ABRAMS:  All right.  So first of all, is it really true that Britney goes out the night after a court rules that she loses custody of the kids? 

ALLISON:  Yes.  Are you really surprised?  Britney pretty much defines.  If you think it couldn‘t get any worse, yes.  She is out there tanning.  She is out there going to the Beverly Hills Hotel smiling.  I mean, you can believe it? 

ABRAMS:  What do you say - I mean, look, Julia, some people have said that Britney may have actually wanted to lose her kids.  Do you buy that? 

ALLISON:  Yes.  Let‘s put it this way.  I think Britney has been in over her head since she had Shawn Preston two years ago.  I think she probably had a pretty bad case of postpartum depression which she tried to self-medicate by binging on junk food and then using amphetamines to try to lose weight and using diuretics, obviously drinking and then using controlled substances.  I think her brain chemistry is seriously screwed up.  She‘s delusional.  That leads to her strange and unpredictable behavior. 

ABRAMS:  She didn‘t need to turn over the kids until tomorrow at noon and she did it earlier.  Any sense of why? 

ALLISON:  Yes.  That surprised a lot of people.  I think that she is relieved, quite frankly.  I think that she - I mean one of the things that the body guard said and several people in her camp have also said is that she seemed to have no idea how to really deal with these kids.  She didn‘t know what to do when they were crying.  She loves them.  No one is actually - no one is debating that point.  But the question is does she really understand how to be a mother?  I don‘t think she did.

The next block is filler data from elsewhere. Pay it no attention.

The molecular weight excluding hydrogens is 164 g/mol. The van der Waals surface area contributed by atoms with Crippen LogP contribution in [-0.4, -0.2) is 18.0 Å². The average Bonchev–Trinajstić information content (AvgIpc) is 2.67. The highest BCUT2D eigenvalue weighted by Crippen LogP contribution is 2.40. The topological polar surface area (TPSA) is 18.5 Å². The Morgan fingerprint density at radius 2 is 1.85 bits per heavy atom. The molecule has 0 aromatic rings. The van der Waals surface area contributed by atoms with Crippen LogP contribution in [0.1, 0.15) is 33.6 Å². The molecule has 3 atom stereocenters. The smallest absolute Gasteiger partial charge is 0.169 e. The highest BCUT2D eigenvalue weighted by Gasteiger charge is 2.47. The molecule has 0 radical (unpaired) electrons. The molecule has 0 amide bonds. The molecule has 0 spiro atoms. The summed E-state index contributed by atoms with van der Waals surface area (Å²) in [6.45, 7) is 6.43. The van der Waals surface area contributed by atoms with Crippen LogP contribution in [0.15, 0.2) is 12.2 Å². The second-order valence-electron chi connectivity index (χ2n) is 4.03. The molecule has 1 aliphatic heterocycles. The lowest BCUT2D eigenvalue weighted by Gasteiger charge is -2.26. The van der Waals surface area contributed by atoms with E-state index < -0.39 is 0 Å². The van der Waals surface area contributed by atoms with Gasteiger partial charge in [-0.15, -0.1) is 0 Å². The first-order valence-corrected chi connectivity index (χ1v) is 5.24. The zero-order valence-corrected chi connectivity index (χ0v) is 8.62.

ABRAMS:  You know, the question I don‘t really know and people ask me sometimes is, you know, Kevin Federline, K-Fed.  People talk about Britney as a parent.  Any sense of what he is like? 

ALLISON:  Well, apparently he‘s put up a fence around his pool, which, of course, you know, is seen as like oh, he must be a good dad then.  We will put it this way: he is trying at least.  He does try to shield them from the paparazzi. 

Britney was heavily criticized for trotting them out, for example, at 10:30 at night to go to dinner and go shopping when they clearly were uninterested in purchasing clothing.  You know, paparazzi incidents like that make people wonder why is she doing that?  Is she a good mother?  I think, you know, it‘s a matter of relativity.  Kevin looks pretty good in comparison. 

ABRAMS:  Finally, real quick, there‘s rumors of a Britney sex tape out there.  Do you know anything about this? 

ALLISON:  Yes.  Apparently, while she was vacation being in Hawaii, a young man has claimed that he filmed her while she was unaware, but he has hesitated to release the tape because of performance anxiety.  I think that a large sum of money might change his mind. 

ABRAMS:  That sounds hard to believe, right, that he is not going to release it but he is going to announce that the reason he doesn‘t want to release it is because of his performance. 

ALLISON:  Let‘s put it this way, if there is a tape out there we will find out about it sooner or later. 

ABRAMS:  Why do I get the feeling that it‘s going to end up on Julia Allison‘s desk.  All right, Julia, thanks a lot.  Appreciate it.

ALLISON:  Thank you. 

ABRAMS:  That‘s all the time we have for tonight.  Up next, children for sale.  See you tomorrow.



Copy: Content and programming copyright 2007 MSNBC.  ALL RIGHTS RESERVED.  Transcription Copyright 2007 Voxant, Inc. ALL RIGHTS  RESERVED. No license is granted to the user of this material other than for research. User may not reproduce or redistribute the material except for user‘s personal or internal use and, in such case, only one copy may be printed, nor shall user use any material for commercial purposes or in any fashion that may infringe upon MSNBC and Voxant, Inc.‘s copyright or other proprietary rights or interests in the material. This is not a legal transcript for purposes of litigation.